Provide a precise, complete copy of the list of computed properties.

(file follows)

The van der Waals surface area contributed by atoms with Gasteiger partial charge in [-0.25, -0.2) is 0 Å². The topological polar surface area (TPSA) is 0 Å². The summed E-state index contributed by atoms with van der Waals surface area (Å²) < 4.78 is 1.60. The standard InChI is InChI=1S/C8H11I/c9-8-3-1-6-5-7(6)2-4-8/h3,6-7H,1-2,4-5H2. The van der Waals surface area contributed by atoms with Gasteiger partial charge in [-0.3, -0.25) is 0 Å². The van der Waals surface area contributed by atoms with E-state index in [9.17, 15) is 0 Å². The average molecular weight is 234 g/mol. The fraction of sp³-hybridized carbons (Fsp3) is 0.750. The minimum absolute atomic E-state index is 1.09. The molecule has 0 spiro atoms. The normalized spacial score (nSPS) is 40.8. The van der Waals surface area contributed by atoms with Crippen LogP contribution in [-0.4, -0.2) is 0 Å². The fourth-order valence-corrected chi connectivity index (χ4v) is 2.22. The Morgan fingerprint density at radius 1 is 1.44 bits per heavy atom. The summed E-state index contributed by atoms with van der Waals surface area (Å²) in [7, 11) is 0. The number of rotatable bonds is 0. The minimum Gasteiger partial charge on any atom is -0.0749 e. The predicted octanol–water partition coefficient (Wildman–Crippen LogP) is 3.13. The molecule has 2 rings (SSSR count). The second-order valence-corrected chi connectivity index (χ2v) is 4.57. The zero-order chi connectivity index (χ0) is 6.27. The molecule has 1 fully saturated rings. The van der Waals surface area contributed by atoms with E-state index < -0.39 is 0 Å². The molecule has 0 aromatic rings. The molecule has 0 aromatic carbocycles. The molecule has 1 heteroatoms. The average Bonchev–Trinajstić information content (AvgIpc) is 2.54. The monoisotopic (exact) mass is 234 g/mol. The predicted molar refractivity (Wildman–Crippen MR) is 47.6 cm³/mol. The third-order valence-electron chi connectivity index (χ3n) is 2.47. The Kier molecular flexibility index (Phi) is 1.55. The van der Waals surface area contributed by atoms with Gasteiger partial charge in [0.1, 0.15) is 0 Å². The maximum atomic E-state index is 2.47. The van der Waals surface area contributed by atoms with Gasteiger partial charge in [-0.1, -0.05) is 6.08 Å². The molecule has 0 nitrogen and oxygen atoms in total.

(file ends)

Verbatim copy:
The van der Waals surface area contributed by atoms with Gasteiger partial charge in [-0.25, -0.2) is 0 Å². The topological polar surface area (TPSA) is 0 Å². The summed E-state index contributed by atoms with van der Waals surface area (Å²) < 4.78 is 1.60. The standard InChI is InChI=1S/C8H11I/c9-8-3-1-6-5-7(6)2-4-8/h3,6-7H,1-2,4-5H2. The van der Waals surface area contributed by atoms with Gasteiger partial charge in [-0.3, -0.25) is 0 Å². The van der Waals surface area contributed by atoms with E-state index in [9.17, 15) is 0 Å². The average molecular weight is 234 g/mol. The fraction of sp³-hybridized carbons (Fsp3) is 0.750. The minimum absolute atomic E-state index is 1.09. The molecule has 0 spiro atoms. The normalized spacial score (nSPS) is 40.8. The van der Waals surface area contributed by atoms with Crippen LogP contribution in [-0.4, -0.2) is 0 Å². The fourth-order valence-corrected chi connectivity index (χ4v) is 2.22. The Morgan fingerprint density at radius 1 is 1.44 bits per heavy atom. The summed E-state index contributed by atoms with van der Waals surface area (Å²) in [7, 11) is 0. The number of rotatable bonds is 0. The minimum Gasteiger partial charge on any atom is -0.0749 e. The predicted octanol–water partition coefficient (Wildman–Crippen LogP) is 3.13. The molecule has 2 rings (SSSR count). The second-order valence-corrected chi connectivity index (χ2v) is 4.57. The zero-order chi connectivity index (χ0) is 6.27. The molecule has 1 fully saturated rings. The van der Waals surface area contributed by atoms with E-state index < -0.39 is 0 Å². The molecule has 0 aromatic rings. The molecule has 0 aromatic carbocycles. The molecule has 1 heteroatoms. The average Bonchev–Trinajstić information content (AvgIpc) is 2.54. The monoisotopic (exact) mass is 234 g/mol. The predicted molar refractivity (Wildman–Crippen MR) is 47.6 cm³/mol. The third-order valence-electron chi connectivity index (χ3n) is 2.47. The Kier molecular flexibility index (Phi) is 1.55. The van der Waals surface area contributed by atoms with Gasteiger partial charge in [0.1, 0.15) is 0 Å². The maximum atomic E-state index is 2.47. The van der Waals surface area contributed by atoms with Gasteiger partial charge in [-0.1, -0.05) is 6.08 Å². The molecule has 0 nitrogen and oxygen atoms in total.